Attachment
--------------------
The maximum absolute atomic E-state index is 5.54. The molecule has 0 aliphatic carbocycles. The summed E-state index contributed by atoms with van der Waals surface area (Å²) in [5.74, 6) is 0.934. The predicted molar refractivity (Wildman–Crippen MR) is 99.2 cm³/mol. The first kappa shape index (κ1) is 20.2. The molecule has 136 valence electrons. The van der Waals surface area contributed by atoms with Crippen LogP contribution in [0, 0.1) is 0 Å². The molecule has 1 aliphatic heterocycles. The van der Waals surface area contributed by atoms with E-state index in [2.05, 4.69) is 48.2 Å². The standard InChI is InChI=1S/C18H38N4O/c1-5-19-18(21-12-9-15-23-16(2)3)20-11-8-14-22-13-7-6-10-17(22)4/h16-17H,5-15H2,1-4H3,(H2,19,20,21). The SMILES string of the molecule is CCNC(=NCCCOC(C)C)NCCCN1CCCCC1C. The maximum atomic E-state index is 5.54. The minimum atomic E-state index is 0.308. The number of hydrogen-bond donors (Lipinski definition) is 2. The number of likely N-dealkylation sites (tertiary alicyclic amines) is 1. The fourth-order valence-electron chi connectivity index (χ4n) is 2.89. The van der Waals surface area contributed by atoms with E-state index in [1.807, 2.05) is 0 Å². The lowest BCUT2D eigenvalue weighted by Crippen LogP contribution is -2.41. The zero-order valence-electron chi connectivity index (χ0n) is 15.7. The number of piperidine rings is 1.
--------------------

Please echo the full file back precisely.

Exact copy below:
The maximum absolute atomic E-state index is 5.54. The molecule has 0 aliphatic carbocycles. The summed E-state index contributed by atoms with van der Waals surface area (Å²) in [5.74, 6) is 0.934. The predicted molar refractivity (Wildman–Crippen MR) is 99.2 cm³/mol. The first kappa shape index (κ1) is 20.2. The molecule has 136 valence electrons. The van der Waals surface area contributed by atoms with Crippen LogP contribution in [0, 0.1) is 0 Å². The molecule has 1 aliphatic heterocycles. The van der Waals surface area contributed by atoms with E-state index in [2.05, 4.69) is 48.2 Å². The standard InChI is InChI=1S/C18H38N4O/c1-5-19-18(21-12-9-15-23-16(2)3)20-11-8-14-22-13-7-6-10-17(22)4/h16-17H,5-15H2,1-4H3,(H2,19,20,21). The SMILES string of the molecule is CCNC(=NCCCOC(C)C)NCCCN1CCCCC1C. The maximum atomic E-state index is 5.54. The minimum atomic E-state index is 0.308. The number of hydrogen-bond donors (Lipinski definition) is 2. The number of likely N-dealkylation sites (tertiary alicyclic amines) is 1. The fourth-order valence-electron chi connectivity index (χ4n) is 2.89. The van der Waals surface area contributed by atoms with E-state index in [1.807, 2.05) is 0 Å². The lowest BCUT2D eigenvalue weighted by Crippen LogP contribution is -2.41. The zero-order valence-electron chi connectivity index (χ0n) is 15.7. The number of piperidine rings is 1.